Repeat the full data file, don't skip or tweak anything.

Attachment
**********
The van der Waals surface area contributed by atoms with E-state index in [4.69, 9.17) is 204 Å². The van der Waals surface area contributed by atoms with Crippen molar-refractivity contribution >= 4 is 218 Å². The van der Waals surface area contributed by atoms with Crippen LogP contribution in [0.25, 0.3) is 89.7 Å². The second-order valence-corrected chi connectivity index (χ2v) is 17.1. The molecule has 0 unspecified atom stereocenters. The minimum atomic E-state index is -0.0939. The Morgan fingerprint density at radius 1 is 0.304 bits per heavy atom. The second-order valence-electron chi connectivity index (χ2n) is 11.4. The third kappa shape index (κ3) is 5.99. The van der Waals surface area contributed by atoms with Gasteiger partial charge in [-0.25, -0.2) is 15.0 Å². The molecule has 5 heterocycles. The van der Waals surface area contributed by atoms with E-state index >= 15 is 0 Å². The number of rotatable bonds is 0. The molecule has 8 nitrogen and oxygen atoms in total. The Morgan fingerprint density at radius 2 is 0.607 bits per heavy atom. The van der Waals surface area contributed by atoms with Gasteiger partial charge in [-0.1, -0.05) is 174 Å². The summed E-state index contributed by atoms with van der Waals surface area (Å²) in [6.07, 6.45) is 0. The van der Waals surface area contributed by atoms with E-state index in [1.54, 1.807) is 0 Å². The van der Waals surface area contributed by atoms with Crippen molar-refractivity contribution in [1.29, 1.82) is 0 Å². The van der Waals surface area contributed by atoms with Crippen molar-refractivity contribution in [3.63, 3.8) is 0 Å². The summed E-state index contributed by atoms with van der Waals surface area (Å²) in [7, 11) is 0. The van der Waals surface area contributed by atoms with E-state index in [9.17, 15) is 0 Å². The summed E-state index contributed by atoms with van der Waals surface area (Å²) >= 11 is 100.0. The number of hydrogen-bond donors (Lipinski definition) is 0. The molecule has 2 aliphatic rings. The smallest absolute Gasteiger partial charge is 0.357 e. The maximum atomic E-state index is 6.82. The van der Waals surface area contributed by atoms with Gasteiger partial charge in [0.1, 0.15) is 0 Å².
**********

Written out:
The van der Waals surface area contributed by atoms with E-state index in [4.69, 9.17) is 204 Å². The van der Waals surface area contributed by atoms with Crippen molar-refractivity contribution >= 4 is 218 Å². The van der Waals surface area contributed by atoms with Crippen LogP contribution in [0.25, 0.3) is 89.7 Å². The second-order valence-corrected chi connectivity index (χ2v) is 17.1. The molecule has 0 unspecified atom stereocenters. The minimum atomic E-state index is -0.0939. The Morgan fingerprint density at radius 1 is 0.304 bits per heavy atom. The second-order valence-electron chi connectivity index (χ2n) is 11.4. The third kappa shape index (κ3) is 5.99. The van der Waals surface area contributed by atoms with Gasteiger partial charge in [-0.25, -0.2) is 15.0 Å². The molecule has 5 heterocycles. The van der Waals surface area contributed by atoms with E-state index >= 15 is 0 Å². The number of rotatable bonds is 0. The molecule has 8 nitrogen and oxygen atoms in total. The Morgan fingerprint density at radius 2 is 0.607 bits per heavy atom. The van der Waals surface area contributed by atoms with Gasteiger partial charge in [-0.1, -0.05) is 174 Å². The summed E-state index contributed by atoms with van der Waals surface area (Å²) in [6.07, 6.45) is 0. The van der Waals surface area contributed by atoms with E-state index in [1.54, 1.807) is 0 Å². The van der Waals surface area contributed by atoms with Crippen molar-refractivity contribution in [1.29, 1.82) is 0 Å². The van der Waals surface area contributed by atoms with Crippen molar-refractivity contribution in [3.63, 3.8) is 0 Å². The summed E-state index contributed by atoms with van der Waals surface area (Å²) in [7, 11) is 0. The van der Waals surface area contributed by atoms with E-state index in [9.17, 15) is 0 Å². The summed E-state index contributed by atoms with van der Waals surface area (Å²) >= 11 is 100.0. The number of hydrogen-bond donors (Lipinski definition) is 0. The molecule has 2 aliphatic rings. The smallest absolute Gasteiger partial charge is 0.357 e. The maximum atomic E-state index is 6.82. The van der Waals surface area contributed by atoms with Gasteiger partial charge in [0.1, 0.15) is 0 Å².